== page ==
Published Jan 27, 2011The Robber proves that you don't need to be in Hollywood to make great chase scenes. Our anti-hero, Johann Rettenberger (Andreas Lust), is a champion marathon runner who robs banks on the side. When he can't drive away from a heist, he runs from the cops like a rabbit on caffeine. The camera follows Rettenberger through Austria's winding cobblestone streets in breathtaking sequences that are the highlight of this drama.
Director Benjamin Hesienberg has made an entertaining thriller using the style and tone of a European art movie: minimal music, a moody blue-grey colour scheme and long, uninterrupted shots. That's a welcome surprise. What's more, Lust delivers a convincing performance as the armed robber; his eyes are cold and his soul empty.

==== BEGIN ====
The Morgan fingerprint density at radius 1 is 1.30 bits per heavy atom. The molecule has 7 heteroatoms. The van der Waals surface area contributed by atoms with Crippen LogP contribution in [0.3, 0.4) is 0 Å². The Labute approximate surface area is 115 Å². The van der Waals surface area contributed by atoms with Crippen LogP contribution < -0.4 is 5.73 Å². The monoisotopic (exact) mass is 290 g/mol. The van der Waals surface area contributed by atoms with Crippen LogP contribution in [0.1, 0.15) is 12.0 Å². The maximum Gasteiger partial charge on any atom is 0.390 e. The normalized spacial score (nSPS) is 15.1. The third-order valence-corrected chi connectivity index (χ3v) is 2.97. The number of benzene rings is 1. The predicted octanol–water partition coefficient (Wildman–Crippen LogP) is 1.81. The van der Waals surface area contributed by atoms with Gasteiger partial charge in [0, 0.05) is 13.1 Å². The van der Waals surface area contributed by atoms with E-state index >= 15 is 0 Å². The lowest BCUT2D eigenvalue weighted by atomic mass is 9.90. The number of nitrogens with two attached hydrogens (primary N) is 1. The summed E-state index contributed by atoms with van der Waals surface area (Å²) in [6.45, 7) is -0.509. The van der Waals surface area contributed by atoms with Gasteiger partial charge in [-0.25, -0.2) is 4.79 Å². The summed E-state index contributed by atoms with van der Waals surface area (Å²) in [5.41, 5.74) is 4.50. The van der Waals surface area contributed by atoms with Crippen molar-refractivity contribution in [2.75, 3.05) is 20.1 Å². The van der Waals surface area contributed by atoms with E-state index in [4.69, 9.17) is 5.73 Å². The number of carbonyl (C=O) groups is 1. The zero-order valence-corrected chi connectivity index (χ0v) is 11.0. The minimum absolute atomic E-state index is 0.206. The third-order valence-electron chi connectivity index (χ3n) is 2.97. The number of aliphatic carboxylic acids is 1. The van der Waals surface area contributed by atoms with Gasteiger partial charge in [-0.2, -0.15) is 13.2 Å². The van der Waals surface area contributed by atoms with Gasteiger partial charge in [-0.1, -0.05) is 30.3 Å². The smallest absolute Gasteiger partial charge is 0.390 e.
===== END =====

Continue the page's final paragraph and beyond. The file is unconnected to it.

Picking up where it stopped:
Though loosely based on a real person, this Retternberger remains a cipher from start to finish. His icy exterior never changes from the time he leaves prison to finding a girlfriend. He never reveals anything about his past or family; his affair with the well-meaning Erika (Franziska Weisz) is unconvincing and abrupt. I wanted to see more sides to this fellow.
Questions: is running a metaphor for a lost soul? Does running mean anything beyond feeling an adrenaline rush? And why is this guy robbing banks when he could be winning races? The Robber offers no answers or clues when it could have delivered a powerful statement.
At least The Robber proves that a subtitled movie doesn't have to be overly cerebral; it can offer thrills. How will the Hollywood remake by Sony stack up? (Kino)